An energy management system (EMS) is a system of computer-aided tools used by operators of electric utility grids to monitor, control, and optimize the performance of the generation and/or transmission system.
The computer technology is also referred to as SCADA/EMS or EMS/SCADA. In these respects, the terminology EMS then excludes the monitoring and control functions, but more specifically refers to the collective suite of power network applications and to the generation control and scheduling applications.
Manufacturers of EMS also commonly supply a corresponding dispatcher training simulator (DTS). This related technology makes use of components of SCADA and EMS as a training tool for control centre operators. It is also possible to acquire an independent DTS from a non-EMS source such as EPRI
Energy management systems are also often commonly used by individual commercial entities to monitor, measure, and control their electrical building loads. Energy management systems can be used to centrally control devices like HVAC units and lighting systems across multiple locations, such as retail, grocery and restaurant sites. Energy management systems can also provide metering, submetering, and monitoring functions that allow facility and building managers to gather data and insight that allows them to make more informed decisions about energy activities across their sites.
The energy-saving meaning
When it comes to energy saving, energy management is the process of monitoring, controlling, and conserving energy in a building or organization. Typically this involves the following steps:
1. Metering your energy consumption and collecting the data.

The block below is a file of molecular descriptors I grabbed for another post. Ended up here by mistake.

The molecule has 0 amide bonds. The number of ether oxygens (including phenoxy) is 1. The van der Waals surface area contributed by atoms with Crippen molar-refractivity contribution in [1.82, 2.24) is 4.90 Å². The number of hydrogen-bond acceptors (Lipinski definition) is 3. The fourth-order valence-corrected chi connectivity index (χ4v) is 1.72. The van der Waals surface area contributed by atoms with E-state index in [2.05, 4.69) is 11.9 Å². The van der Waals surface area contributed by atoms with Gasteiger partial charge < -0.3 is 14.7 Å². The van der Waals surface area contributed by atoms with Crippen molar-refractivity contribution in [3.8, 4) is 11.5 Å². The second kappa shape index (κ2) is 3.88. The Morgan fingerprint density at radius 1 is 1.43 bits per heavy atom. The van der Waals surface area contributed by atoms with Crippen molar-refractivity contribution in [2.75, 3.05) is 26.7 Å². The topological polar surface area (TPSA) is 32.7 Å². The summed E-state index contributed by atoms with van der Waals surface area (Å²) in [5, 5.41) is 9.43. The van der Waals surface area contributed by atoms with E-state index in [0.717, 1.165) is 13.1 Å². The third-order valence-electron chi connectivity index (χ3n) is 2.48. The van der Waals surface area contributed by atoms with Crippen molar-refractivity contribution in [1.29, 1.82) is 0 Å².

2. Finding opportunities to save energy, and estimating how much energy each opportunity could save. You would typically analyze your meter data to find and quantify routine energy waste, and you might also investigate the energy savings that you could make by replacing equipment (e.g. lighting) or by upgrading your building's insulation.
3. Taking action to target the opportunities to save energy (i.e. tackling the routine waste and replacing or upgrading the inefficient equipment). Typically you'd start with the best opportunities first.
4. Tracking your progress by analyzing your meter data to see how well your energy-saving efforts have worked.
To confuse matters, many people use "energy management" to refer specifically to those energy-saving efforts that focus on making better use of existing buildings and equipment. Strictly speaking, this limits things to the behavioural aspects of energy saving (i.e. encouraging people to use less energy by raising energy awareness), although the use of cheap control equipment such as timer switches is often included in the definition as well.
The above four-step process applies either way - it's entirely up to you whether you consider energy-saving measures that involve buying new equipment or upgrading building fabric.
Why is it important?
Energy management is the key to saving energy in your organization. Much of the importance of energy saving stems from the global need to save energy - this global need affects energy prices, emissions targets, and legislation, all of which lead to several compelling reasons why you should save energy at your organization specifically.
The global need to save energy
If it wasn't for the global need to save energy, the term "energy management" might never have even been coined... Globally we need to save energy in order to:
• Reduce the damage that we're doing to our planet, Earth. As a human race we would probably find things rather difficult without the Earth, so it makes good sense to try to make it last.
• Reduce our dependence on the fossil fuels that are becoming increasingly limited in supply.